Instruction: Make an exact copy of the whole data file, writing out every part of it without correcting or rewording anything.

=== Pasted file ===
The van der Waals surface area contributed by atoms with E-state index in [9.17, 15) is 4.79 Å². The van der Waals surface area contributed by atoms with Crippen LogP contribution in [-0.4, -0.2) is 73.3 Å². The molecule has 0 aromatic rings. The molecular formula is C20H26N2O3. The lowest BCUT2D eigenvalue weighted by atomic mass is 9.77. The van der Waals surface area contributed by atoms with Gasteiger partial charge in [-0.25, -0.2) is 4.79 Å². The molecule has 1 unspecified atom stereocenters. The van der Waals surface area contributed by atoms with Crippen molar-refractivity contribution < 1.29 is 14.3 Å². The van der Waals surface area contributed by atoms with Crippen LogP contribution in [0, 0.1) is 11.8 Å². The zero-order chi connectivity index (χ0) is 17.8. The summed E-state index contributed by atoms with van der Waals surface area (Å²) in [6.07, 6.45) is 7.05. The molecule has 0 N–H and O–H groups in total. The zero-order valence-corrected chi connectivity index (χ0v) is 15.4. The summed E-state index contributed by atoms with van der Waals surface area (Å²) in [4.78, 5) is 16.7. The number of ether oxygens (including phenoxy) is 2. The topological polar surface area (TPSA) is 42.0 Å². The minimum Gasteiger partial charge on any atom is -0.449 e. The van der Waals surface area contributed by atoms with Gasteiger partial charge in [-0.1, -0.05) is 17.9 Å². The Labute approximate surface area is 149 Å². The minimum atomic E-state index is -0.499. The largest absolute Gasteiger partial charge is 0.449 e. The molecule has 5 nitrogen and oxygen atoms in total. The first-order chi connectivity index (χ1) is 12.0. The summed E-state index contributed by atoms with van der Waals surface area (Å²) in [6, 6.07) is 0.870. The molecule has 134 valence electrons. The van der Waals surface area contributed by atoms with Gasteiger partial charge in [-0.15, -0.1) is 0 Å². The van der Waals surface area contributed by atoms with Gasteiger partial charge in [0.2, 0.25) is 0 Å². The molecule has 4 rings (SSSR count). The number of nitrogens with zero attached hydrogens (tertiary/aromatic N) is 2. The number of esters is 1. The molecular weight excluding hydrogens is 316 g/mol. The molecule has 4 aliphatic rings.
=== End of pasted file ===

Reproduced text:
The van der Waals surface area contributed by atoms with E-state index in [9.17, 15) is 4.79 Å². The van der Waals surface area contributed by atoms with Crippen LogP contribution in [-0.4, -0.2) is 73.3 Å². The molecule has 0 aromatic rings. The molecular formula is C20H26N2O3. The lowest BCUT2D eigenvalue weighted by atomic mass is 9.77. The van der Waals surface area contributed by atoms with Gasteiger partial charge in [-0.25, -0.2) is 4.79 Å². The molecule has 1 unspecified atom stereocenters. The van der Waals surface area contributed by atoms with Crippen molar-refractivity contribution < 1.29 is 14.3 Å². The van der Waals surface area contributed by atoms with Crippen LogP contribution in [0, 0.1) is 11.8 Å². The zero-order chi connectivity index (χ0) is 17.8. The summed E-state index contributed by atoms with van der Waals surface area (Å²) in [6.07, 6.45) is 7.05. The molecule has 0 N–H and O–H groups in total. The zero-order valence-corrected chi connectivity index (χ0v) is 15.4. The summed E-state index contributed by atoms with van der Waals surface area (Å²) in [4.78, 5) is 16.7. The number of ether oxygens (including phenoxy) is 2. The topological polar surface area (TPSA) is 42.0 Å². The minimum Gasteiger partial charge on any atom is -0.449 e. The van der Waals surface area contributed by atoms with Gasteiger partial charge in [-0.1, -0.05) is 17.9 Å². The Labute approximate surface area is 149 Å². The minimum atomic E-state index is -0.499. The largest absolute Gasteiger partial charge is 0.449 e. The molecule has 5 nitrogen and oxygen atoms in total. The first-order chi connectivity index (χ1) is 12.0. The summed E-state index contributed by atoms with van der Waals surface area (Å²) in [6, 6.07) is 0.870. The molecule has 134 valence electrons. The van der Waals surface area contributed by atoms with Gasteiger partial charge in [-0.15, -0.1) is 0 Å². The van der Waals surface area contributed by atoms with Gasteiger partial charge in [0.2, 0.25) is 0 Å². The molecule has 4 rings (SSSR count). The number of nitrogens with zero attached hydrogens (tertiary/aromatic N) is 2. The number of esters is 1. The molecular weight excluding hydrogens is 316 g/mol. The molecule has 4 aliphatic rings.